He never loafed. He never cursed. He never complained.
Everything was "Yes sir" and "No sir." He was a man of routine
who resisted change as if it were an affliction without a cure,
who believed you stuck with what got you there. "How bad do you
want it?" Brandon Burlsworth asked his Arkansas teammates every
time the offense came within 20 yards of the end zone. "O.K.,
guys," and now his voice got as loud as he ever let it, "how bad
do you want it?"
He knew, as they say, only one speed. If at practice a coach
made the mistake of lining up against Burlsworth to demonstrate
something, the coach got punished. "First you felt his forearm,
then the back of your head hitting the ground," says Tommy Tice,
his coach at Harrison (Ark.) High.
Four years after he walked on at Arkansas in the fall of 1994,
Burlsworth was one of the most dominant interior linemen in the
country, a Football News All-America at guard, "the best to play
the offensive line in Arkansas history," says Mike Bender, a
former lineman who played on the Razorbacks' 1964 national
championship team and, as an assistant in Fayetteville, coached
Burlsworth from '95 to '97. "There has never been one like
Brandon Burlsworth, and there never will be again."
"If God ever made the perfect person, it was that guy," says
Razorbacks defensive lineman Sacha Lancaster. Which is why
Burlsworth's death on April 28, only 11 days after the
Indianapolis Colts took him in the third round of the NFL draft,
left people in Arkansas in shock and asking questions that will
remain unanswered. Burlsworth allowed so little room for error
that the car crash that claimed his life seems inconceivable. He
was driving east from Fayetteville to Harrison when he drifted
over the center line, clipped the fender of an oncoming
semitruck and then swerved into the path of another
tractor-trailer rig, which hit his car head-on and threw it back
168 feet. Burlsworth, 22, died on a piece of road he'd traveled
a thousand times. He was 15 miles from home, where he had
planned to go to church and have a quiet dinner with his mother.
"Brandon just didn't make mistakes," says Don Decker, the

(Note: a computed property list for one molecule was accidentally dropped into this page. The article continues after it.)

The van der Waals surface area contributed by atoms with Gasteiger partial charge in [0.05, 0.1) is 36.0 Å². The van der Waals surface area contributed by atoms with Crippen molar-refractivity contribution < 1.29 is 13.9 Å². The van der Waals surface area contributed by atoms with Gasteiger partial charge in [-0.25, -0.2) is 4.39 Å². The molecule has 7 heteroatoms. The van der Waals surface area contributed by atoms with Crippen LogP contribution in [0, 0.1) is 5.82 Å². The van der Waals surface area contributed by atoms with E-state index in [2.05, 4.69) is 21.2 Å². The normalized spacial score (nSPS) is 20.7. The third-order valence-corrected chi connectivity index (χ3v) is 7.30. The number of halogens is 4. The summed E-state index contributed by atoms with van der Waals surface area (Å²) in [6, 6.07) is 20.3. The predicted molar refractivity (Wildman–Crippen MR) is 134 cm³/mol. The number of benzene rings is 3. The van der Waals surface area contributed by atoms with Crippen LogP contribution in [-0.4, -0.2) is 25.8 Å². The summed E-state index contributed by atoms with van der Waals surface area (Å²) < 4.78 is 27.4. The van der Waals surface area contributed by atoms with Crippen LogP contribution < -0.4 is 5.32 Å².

Arkansas strength and conditioning coach, "and this is why the
accident is so hard to accept. When I heard the news, I thought,
Well, it had to be someone else's fault, because Brandon was
definitely driving 55, and he had his seat belt on."
Burlsworth seemed destined for big things in the NFL. The Colts
wanted him to start immediately. Team president Bill Polian
says, "Brandon promised to be one of those players we point to
and say, 'This is how it's done.'" At the NFL scouting combine
in February he ran 40 yards in 4.88 seconds, best among
offensive linemen, and bench-pressed 225 pounds 28 times. He
weighed in at 308 pounds and measured just shy of 6'4", yet he
could stuff a basketball with two hands from a standing start.
As awesome as he was physically, however, it was in private
interviews that NFL scouts and coaches really fell for him.
Polite almost to a fault, Burlsworth seemed too good to be true.
Some called him a throwback, but he was better than that. He was
"He always did everything exactly right," says Arkansas coach
Houston Nutt, "and I've never known anyone to work as hard. At
the end of last season he said, 'Coach, I want to thank you for
the best year of my life in football.' I said, 'Brandon, you
made it happen.' He said, 'No, it was my teammates and coaches.
Y'all made it.'"
When Burlsworth began his senior year at Harrison High, in 1993,
he stood only six feet tall and weighed 200 pounds. A couple of
small colleges showed interest in him, but he was one of those
homegrown kids whose loyalty to the university in Fayetteville
forbade him to pursue any fate but one in Razorback red.
Louis Campbell, then an assistant at Arkansas, made the
hour-and-a-half drive to Harrison only because Tice kept
hounding the Razorbacks coaches about his "big rascal," as Tice
liked to call Burlsworth. Campbell met the player in Tice's
office, and Burlsworth, as was his way, had little to say beyond
the usual courtesies. "We sat there for about 30 minutes looking
at each other and not saying a whole lot," says Campbell, now
Arkansas's director of football operations. "I was thinking, 'If
you want to come, come. But there ain't no way you're ever going
to play.' What I couldn't see was what was brewing inside of
Brandon. A lot of kids, about 35 a year, walk on here, but most
quit in the first year. Some make it to the second. How many
stay four years and start? I can think of only two or three in
the last 10 years."